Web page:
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Black Box Explains...DIN rail.

DIN rail is an industry-standard metal rail, usually installed inside an electrical enclosure, which serves as a mount for small electrical devices specially designed for use with DIN rails. These... more/see it nowdevices snap right onto the rails, sometimes requiring a set screw, and are then wired together.

Many different devices are available for mounting on DIN rails: terminal blocks, interface converters, media converter switches, repeaters, surge protectors, PLCs, fuses, or power supplies, just to name a few.

DIN rails are a space-saving way to accommodate components. And because DIN rail devices are so easy to install, replace, maintain, and inspect, this is an exceptionally convenient system that has become very popular in recent years.

A standard DIN rail is 35 mm wide with raised-lip edges, its dimensions outlined by the Deutsche Institut für Normung, a German standardization body. Rails are generally available in aluminum or steel and may be cut for installation. Depending on the requirements of the mounted components, the rail may need to be grounded. collapse


Black Box Explains...How a line driver operates.

Driving data? Better check the transmission.

Line drivers can operate in any of four transmission modes: 4-wire full-duplex, 2-wire full-duplex, 4-wire half-duplex, and 2-wire half-duplex. In fact, most models support more... more/see it nowthan one type of operation.

So how do you know which line driver to use in your application?

The deal with duplexing.
First you must decide if you need half- or full-duplex transmission. In half-duplex transmission, voice or data signals are transmitted in only one direction at a time, In full-duplex operation, voice or data signals are transmitted in both directions at the same time. In both scenarios, the communications path support the full data rate.

The entire bandwidth is available for your transmission in half-duplex mode. In full-duplex mode, however, the bandwidth must be split in two because data travels in both directions simultaneously.

Two wires or not two wires? That is the question.
The second consideration you have is the type of twisted-pair cable you need to complete your data transmissions. Generally you need twisted-pair cable with either two or four wires. Often the type of cabling that’s already installed in a building dictates what kind of a line driver you use. For example, if two twisted pairs of UTP cabling are available, you can use a line driver that operates in 4-wire applications, such as the Short-Haul Modem-B Async or the Line Driver-Dual Handshake models. Otherwise, you might choose a line driver that works for 2-wire applications, such as the Short-Haul Modem-B 2W or the Async 2-Wire Short-Haul Modem.

If you have the capabilities to support both 2- and 4-wire operation in half- or full-duplex mode, we even offer line drivers that support all four types of operation.

As always, if you’re still unsure which operational mode will work for your particular applications, consult our Technical Support experts and they’ll help you make your decision. collapse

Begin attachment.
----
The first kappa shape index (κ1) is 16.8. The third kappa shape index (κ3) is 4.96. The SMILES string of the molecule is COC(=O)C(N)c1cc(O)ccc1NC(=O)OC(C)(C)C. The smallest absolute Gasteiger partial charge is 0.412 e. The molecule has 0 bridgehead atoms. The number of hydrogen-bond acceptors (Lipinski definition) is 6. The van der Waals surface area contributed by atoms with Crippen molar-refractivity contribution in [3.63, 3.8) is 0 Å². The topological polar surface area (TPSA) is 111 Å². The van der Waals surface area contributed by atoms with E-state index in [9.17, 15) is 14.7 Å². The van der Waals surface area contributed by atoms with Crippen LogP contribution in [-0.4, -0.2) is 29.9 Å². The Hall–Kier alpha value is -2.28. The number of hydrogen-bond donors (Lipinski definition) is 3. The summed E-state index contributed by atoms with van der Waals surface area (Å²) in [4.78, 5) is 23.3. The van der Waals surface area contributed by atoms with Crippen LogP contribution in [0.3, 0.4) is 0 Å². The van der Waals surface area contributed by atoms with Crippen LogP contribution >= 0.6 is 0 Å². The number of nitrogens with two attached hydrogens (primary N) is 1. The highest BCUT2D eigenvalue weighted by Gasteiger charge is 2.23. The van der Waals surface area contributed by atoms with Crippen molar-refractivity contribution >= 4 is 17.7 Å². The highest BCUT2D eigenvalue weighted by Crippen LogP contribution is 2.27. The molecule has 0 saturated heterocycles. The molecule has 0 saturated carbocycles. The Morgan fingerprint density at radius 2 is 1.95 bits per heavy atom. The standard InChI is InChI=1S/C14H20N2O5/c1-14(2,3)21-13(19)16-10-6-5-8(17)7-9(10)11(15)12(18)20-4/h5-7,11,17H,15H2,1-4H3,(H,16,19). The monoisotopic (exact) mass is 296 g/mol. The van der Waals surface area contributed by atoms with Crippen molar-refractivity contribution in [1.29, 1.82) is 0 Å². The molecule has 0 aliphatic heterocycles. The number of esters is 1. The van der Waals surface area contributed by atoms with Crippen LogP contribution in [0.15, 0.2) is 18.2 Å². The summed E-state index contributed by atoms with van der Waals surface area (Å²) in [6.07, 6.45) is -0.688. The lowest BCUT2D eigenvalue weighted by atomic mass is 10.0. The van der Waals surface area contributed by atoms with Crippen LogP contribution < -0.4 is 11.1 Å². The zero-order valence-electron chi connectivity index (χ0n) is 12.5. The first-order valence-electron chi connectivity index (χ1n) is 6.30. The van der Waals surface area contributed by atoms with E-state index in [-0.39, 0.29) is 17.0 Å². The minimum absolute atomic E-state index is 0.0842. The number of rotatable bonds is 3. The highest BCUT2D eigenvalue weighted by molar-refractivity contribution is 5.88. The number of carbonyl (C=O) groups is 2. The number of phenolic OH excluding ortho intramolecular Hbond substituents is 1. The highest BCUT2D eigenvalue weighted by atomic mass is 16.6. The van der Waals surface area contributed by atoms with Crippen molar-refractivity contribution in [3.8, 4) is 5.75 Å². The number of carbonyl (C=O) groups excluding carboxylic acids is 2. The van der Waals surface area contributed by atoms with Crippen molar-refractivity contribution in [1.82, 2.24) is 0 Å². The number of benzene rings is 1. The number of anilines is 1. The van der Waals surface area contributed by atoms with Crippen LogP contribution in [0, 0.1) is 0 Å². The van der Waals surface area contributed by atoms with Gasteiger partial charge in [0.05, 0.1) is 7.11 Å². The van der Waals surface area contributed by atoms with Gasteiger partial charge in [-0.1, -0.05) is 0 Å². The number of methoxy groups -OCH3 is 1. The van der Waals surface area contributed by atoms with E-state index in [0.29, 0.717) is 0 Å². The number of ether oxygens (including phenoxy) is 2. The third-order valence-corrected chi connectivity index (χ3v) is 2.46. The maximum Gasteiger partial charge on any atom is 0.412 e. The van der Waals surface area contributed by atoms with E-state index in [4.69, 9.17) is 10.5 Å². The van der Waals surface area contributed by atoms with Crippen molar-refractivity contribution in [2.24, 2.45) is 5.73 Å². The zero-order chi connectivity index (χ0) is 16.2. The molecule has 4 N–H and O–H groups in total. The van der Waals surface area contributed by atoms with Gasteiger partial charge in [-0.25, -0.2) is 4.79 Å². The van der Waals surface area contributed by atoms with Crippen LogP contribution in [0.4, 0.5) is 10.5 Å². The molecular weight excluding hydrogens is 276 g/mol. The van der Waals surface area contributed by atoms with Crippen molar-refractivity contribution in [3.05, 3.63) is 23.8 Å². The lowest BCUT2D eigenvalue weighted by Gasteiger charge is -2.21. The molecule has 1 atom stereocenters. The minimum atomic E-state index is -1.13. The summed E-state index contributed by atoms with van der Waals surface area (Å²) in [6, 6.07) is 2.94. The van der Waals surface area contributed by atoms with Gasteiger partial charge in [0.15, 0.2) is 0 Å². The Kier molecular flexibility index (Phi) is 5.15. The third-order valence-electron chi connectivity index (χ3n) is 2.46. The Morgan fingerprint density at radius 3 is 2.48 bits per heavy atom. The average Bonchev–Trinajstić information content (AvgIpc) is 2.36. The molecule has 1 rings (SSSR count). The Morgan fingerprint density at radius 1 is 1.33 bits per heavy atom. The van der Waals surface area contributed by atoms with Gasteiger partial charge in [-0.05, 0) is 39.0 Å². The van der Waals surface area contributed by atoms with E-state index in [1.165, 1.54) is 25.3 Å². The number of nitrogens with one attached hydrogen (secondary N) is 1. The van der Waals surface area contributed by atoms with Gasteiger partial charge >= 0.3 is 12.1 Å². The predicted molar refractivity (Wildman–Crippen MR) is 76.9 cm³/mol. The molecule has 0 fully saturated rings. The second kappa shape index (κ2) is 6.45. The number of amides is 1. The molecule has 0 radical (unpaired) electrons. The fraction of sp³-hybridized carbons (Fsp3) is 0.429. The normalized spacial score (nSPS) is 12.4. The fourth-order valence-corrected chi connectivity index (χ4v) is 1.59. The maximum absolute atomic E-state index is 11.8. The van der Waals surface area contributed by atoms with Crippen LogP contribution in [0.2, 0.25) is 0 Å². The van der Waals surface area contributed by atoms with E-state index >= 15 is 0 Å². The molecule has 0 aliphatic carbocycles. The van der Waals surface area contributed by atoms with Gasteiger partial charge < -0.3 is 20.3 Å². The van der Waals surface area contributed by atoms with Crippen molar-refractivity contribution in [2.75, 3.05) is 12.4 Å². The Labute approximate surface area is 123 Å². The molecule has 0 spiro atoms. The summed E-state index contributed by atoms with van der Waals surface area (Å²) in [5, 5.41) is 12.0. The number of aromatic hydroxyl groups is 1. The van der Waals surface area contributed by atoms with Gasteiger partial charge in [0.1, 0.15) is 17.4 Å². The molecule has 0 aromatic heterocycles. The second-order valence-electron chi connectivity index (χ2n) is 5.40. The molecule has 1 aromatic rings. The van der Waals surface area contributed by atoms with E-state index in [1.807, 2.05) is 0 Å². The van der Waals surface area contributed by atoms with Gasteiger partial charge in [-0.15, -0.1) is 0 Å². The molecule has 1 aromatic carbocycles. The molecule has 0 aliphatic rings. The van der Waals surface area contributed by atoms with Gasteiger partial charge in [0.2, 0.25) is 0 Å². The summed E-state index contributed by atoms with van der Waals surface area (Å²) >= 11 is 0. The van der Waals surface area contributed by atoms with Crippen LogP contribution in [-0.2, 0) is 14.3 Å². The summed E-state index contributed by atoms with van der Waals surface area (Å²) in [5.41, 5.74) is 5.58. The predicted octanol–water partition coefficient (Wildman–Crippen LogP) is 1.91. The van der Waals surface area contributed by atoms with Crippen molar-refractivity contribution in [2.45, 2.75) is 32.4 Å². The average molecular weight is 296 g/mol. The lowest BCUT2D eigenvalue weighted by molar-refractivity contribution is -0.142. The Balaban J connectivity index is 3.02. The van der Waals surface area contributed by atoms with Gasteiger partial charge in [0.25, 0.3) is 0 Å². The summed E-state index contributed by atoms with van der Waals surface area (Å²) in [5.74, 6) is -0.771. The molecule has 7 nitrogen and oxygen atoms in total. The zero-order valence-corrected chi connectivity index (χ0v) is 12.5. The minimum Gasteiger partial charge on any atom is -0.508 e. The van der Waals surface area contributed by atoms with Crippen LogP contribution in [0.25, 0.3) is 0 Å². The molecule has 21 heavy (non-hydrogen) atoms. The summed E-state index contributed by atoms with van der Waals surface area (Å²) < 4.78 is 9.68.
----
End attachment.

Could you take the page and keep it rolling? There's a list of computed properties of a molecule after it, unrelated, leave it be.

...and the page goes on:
Black Box Explains... Spread Spectrum wireless technology.

Frequency-Hopping Spread Spectrum wireless communication provides error-free transmission, top security, and high levels of throughput without the need for an FCC site license. The key to Spread Spectrum is a... more/see it nowfrequency-hopping transceiver.

Narrow-band frequency hoppers use a predefined algorithm to maintain synchronization and high throughput between master and remote modems. They achieve this by continually switching or “hopping” from one transmission frequency to another throughout the Spread Spectrum band. The sequence of frequencies is very difficult to predict and thus nearly impossible to eavesdrop on or jam. If interference is encountered at any particular frequency, the built-in error correction detects it and resends the data packet at the next frequency hop. Because EMI/RFI interference rarely affects the entire available bandwidth, and each frequency hop is at least 6 MHz, the radio transmitter has access to as many as 100 frequencies within the spectrum to avoid interference and ensure that data gets through. collapse


Black Box Explains...DIN rail usage.

DIN rail is an industry-standard metal rail, usually installed inside an electrical enclosure, which serves as a mount for small electrical devices specially designed for use with DIN rails. These... more/see it nowdevices snap right onto the rails, sometimes requiring a set screw, and are then wired together.

Many different devices are available for mounting on DIN rails: terminal blocks, interface converters, media converter switches, repeaters, surge protectors, PLCs, fuses, or power supplies, just to name a few.

DIN rails are a space-saving way to accommodate components. And because DIN rail devices are so easy to install, replace, maintain, and inspect, this is an exceptionally convenient system that has become very popular in recent years.

A standard DIN rail is 35 mm wide with raised-lip edges, its dimensions outlined by the Deutsche Institut für Normung, a German standardization body. Rails are generally available in aluminum or steel and may be cut for installation. Depending on the requirements of the mounted components, the rail may need to be grounded. collapse


Black Box Explains...Terminal Servers

A terminal server (sometimes called a serial server) is a hardware device that enables you to connect serial devices across a network.

Terminal servers acquired their name because they were originally... more/see it nowused for long-distance connection of dumb terminals to large mainframe systems such as VAX™. Today, the name terminal server refers to a device that connects any serial device to a network, usually Ethernet. In this day of network-ready devices, terminal servers are not as common as they used to be, but they’re still frequently used for applications such as remote connection of PLCs, sensors, or automatic teller machines.